Old books and fresh coffee make a winning combination at Café Loco, adding to Featherston’s rebirth as a booktown. Set up by ex-Radio New Zealand broadcaster Kate Mead and husband Ross, Café Loco is a sociable hub where you might walk in to buy a cappuccino but find yourself stopping to scan the bookshelves. In the morning, tradies are the first to step through the purple-framed door to put the world to rights over a coffee and a paper in the lounge. Later, young mothers drop by for a chat and throughout the day a stream of locals and visitors call in for coffee, books or both.
“We have a regular from Hawkes Bay who buys a book as a present for his wife on his way back from Wellington,” says Kate.
“We want this to be a place where people feel they can fit in, contribute, relax and revive. There are quiet corners but we leave newspapers and some of the books out on tables, and they often spark discussion. People might be working on laptops at the high table (there’s free wifi) and they will stop and talk to each other. For people who have just moved into town and maybe have a partner working in Wellington, it’s good to have a place where they can meet other people,” says Kate.
“I also try to make sure that I know what is happening around town so if someone comes and asks about classes or events I can tell them. And we put up posters for local events and have plenty of booklets and brochures.”
Work by local artist Megan Campbell hangs on the wall, and the laser-cut wooden shelf labels are made by a local craftsman.
“Local businesses do try to support each other here,” says Kate who credits the café’s previous owner, Emma Jackson, with helping to take the bookstore/café from concept to reality.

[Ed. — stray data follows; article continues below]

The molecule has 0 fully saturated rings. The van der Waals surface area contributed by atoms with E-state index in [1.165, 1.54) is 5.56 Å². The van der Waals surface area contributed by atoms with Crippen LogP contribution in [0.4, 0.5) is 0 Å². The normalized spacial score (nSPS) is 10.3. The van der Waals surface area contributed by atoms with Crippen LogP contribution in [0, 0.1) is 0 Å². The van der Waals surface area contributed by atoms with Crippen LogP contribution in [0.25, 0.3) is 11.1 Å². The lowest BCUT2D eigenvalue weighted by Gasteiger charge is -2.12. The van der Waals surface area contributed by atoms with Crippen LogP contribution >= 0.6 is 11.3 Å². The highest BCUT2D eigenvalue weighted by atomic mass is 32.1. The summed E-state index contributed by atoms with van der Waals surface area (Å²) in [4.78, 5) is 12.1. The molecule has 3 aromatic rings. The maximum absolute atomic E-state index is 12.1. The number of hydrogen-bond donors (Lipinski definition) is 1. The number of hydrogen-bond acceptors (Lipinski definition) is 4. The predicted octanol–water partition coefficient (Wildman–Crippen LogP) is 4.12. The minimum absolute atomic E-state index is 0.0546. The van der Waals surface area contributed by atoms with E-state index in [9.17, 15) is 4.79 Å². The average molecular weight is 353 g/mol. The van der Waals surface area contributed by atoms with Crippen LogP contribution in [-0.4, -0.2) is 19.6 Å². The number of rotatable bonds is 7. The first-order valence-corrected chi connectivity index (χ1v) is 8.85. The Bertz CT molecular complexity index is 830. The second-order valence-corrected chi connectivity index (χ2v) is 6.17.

“Emma was not only our business guru when we started, she also taught me how to make coffee,” says Kate.
She’s been amazed by the support shown to her fledgling business both locally and beyond. Café Loco opened last year to a queue that trailed out the door and down the street, including some of Kate’s ex-colleagues from Radio New Zealand.
A cellist with a masters degree in musical composition, Kate has spent most of her career in broadcasting, working either for the BBC or Radio New Zealand where she was both a producer and presenter.
Kate is also operations director for Featherston’s Booktown initiative, something that she feels passionately about. Now into its third year, Featherston’s Booktown festival will run from 12-14 May. Kicking off with a fish and chip supper and a speech by guest speaker Lloyd Jones, the festival has a packed programme of almost 40 events including speakers, workshops and demonstrations celebrating all aspects of book production.
With its rich history, growing number of secondhand bookshops and creative community, Kate says that Featherston is a natural fit as a booktown.
A Booktown is a small rural town with a concentration of secondhand bookshops and a regular festival focusing on all things book-related. Booktowns such as Wales’ Hay-on-Wye or Clunes in Australia are among the most well-known, but there are 80 Booktowns around the world. Featherston is currently going through the process of becoming formally recognised as an international Booktown.
Featherston booktown : The festival will run from 12-14 May. For full details of events, visit www.booktown.org.nz